Justice Stephen Breyer on Saturday stressed the role of the Supreme Court in protecting civil liberties in an age of terrorism.
At a public appearance in Brussels, Belgium, the justice said the high court made a mistake in World War II when it said the relocation of Japanese-Americans in internment camps was constitutional.
Believing a Japanese invasion of the West Coast was possible, President Roosevelt set the program in motion.
"We should have a tough law protecting civil liberties; and if the president thinks that it has to be broken, save the country, he'll break it," Breyer said. "I used to rather sympathize with that point of view, but I don't anymore."
Breyer did not mention President Bush or Guantanamo Bay, Cuba, the site of a U.S. prison where nearly 400 detainees have been held indefinitely, some for five years.
In its 6-3 decision in 1944, the Supreme Court said it is permissible to curtail civil rights of a racial group when there is a pressing public necessity.
Breyer related the history of the internment of the Japanese-Americans from personal knowledge. Breyer, who was born in San Francisco in 1938, said he was 6 years old when his mother pointed and said, "That's where they held the Japanese."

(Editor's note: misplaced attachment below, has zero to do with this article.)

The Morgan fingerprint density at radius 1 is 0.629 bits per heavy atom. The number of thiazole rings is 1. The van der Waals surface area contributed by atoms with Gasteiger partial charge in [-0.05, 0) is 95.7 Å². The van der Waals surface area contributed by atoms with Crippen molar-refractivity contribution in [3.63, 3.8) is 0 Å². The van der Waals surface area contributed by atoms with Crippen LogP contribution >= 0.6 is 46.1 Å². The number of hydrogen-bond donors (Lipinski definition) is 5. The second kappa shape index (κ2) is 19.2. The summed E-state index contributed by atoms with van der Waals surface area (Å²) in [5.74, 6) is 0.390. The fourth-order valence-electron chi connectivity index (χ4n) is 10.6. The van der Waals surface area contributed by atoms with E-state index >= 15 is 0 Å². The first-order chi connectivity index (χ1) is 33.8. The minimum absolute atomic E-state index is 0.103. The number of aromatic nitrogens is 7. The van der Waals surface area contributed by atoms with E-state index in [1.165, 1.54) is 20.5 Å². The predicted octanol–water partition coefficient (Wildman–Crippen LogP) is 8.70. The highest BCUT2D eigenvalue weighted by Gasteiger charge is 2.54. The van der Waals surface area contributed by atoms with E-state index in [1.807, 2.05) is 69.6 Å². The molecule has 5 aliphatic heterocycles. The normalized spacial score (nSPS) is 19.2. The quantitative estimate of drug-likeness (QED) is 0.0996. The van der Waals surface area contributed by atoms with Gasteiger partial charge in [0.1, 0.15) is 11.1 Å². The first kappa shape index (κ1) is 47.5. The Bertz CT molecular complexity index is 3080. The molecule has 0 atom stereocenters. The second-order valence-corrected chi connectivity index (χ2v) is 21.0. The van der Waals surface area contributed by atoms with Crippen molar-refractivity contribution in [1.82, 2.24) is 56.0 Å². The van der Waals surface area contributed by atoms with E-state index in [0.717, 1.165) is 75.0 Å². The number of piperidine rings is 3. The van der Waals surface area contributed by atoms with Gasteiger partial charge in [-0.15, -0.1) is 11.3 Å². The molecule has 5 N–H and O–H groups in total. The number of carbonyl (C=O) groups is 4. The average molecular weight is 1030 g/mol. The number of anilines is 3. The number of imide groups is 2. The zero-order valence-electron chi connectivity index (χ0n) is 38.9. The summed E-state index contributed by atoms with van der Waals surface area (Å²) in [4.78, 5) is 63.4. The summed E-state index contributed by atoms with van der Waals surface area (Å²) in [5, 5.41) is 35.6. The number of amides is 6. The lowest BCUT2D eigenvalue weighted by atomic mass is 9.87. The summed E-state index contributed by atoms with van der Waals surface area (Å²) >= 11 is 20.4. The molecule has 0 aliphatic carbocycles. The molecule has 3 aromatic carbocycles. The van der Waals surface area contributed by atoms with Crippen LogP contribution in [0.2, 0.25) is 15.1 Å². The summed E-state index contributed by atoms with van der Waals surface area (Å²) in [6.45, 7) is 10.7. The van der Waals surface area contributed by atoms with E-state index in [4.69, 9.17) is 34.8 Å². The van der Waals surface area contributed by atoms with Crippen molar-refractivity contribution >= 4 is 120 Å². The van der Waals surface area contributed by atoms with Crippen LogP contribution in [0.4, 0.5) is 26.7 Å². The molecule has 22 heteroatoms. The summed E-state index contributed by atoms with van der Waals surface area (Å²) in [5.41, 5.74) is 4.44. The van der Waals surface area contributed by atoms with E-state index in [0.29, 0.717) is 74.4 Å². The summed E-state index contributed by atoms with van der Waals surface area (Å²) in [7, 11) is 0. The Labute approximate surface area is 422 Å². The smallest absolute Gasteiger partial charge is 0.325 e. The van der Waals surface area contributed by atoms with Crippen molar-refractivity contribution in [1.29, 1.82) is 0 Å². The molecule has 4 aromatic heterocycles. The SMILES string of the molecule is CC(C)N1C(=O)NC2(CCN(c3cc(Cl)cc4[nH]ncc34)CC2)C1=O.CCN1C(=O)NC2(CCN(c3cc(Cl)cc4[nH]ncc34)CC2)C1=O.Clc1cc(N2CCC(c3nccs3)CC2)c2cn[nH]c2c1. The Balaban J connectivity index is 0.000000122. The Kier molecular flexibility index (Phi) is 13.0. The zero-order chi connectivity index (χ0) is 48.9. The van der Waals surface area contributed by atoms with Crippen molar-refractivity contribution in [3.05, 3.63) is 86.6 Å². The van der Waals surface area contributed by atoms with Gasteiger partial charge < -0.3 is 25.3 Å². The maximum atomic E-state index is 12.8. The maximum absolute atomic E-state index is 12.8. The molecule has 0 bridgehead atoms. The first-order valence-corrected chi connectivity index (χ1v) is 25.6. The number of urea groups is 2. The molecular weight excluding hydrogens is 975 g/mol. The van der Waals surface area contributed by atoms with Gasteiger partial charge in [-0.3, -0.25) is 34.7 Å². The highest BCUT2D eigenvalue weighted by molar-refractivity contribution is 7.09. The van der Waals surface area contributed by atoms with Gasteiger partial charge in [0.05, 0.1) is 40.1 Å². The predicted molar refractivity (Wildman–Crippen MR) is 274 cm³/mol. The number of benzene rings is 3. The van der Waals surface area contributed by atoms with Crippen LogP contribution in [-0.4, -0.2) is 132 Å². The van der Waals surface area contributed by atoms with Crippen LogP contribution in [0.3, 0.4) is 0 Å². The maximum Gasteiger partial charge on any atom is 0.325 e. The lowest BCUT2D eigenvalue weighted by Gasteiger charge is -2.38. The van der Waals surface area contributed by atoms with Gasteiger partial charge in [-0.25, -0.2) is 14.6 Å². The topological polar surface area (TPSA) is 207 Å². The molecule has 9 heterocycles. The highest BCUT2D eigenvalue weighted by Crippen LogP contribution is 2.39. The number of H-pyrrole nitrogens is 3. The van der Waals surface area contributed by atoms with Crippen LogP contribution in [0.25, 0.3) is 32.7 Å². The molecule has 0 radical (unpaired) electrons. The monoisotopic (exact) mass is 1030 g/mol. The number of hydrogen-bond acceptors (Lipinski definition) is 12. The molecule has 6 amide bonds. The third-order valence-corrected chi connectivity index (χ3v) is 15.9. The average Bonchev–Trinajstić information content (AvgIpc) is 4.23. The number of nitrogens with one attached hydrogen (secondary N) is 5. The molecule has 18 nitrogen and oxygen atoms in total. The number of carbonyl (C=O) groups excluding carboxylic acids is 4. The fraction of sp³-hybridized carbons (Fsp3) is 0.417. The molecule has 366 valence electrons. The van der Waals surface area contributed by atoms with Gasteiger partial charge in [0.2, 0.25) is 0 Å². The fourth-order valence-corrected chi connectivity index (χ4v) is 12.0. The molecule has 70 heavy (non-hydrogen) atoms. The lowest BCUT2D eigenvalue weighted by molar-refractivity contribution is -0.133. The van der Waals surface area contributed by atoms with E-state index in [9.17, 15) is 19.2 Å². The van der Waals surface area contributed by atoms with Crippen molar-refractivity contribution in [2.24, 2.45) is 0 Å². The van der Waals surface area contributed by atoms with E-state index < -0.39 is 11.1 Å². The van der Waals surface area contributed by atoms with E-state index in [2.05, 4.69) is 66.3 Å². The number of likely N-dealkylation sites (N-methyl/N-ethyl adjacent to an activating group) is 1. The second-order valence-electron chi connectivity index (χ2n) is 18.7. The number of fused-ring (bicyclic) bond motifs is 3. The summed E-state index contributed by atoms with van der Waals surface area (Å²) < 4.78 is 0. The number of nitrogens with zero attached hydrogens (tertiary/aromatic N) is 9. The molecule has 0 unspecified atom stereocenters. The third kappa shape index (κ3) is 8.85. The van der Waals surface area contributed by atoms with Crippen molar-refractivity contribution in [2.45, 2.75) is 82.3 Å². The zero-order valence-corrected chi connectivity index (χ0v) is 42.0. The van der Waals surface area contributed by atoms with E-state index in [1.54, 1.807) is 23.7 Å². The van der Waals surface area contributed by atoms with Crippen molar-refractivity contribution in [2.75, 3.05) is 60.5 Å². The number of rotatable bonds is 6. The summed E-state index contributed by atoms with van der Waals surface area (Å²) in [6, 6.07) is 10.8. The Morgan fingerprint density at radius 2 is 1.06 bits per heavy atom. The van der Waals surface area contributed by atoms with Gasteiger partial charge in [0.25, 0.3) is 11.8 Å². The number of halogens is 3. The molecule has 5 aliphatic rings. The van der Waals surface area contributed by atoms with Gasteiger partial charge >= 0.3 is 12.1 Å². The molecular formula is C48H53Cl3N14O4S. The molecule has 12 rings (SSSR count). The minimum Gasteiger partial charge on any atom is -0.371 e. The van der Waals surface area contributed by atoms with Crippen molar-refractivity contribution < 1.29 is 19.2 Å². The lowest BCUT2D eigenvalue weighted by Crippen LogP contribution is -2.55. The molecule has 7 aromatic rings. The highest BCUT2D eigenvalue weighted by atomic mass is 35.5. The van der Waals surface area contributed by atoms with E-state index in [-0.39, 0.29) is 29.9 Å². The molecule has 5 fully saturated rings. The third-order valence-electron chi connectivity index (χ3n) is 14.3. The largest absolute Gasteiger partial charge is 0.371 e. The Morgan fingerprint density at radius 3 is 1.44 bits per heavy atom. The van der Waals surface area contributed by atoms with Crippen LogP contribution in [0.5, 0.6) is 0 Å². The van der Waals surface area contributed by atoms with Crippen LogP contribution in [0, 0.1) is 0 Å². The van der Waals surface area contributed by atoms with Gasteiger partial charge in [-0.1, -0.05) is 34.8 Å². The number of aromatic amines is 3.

Also appearing with Breyer was Georgetown law professor Viet Dinh, who drafted the original Patriot Act in 2001 while serving in the Justice Department shortly after the Sept. 11 attacks.
Dinh said public acceptance of tough law enforcement measures is changing.
As the threat of terrorism "dissipates in the public imagination and importance in the public debate, obviously the public acceptance of measures and restrictions wane and that's when we start thinking about the rules of the road for the long haul," said Dinh.
Breyer and Dinh participated at the Brussels Forum, an annual trans-Atlantic security conference. [Link]
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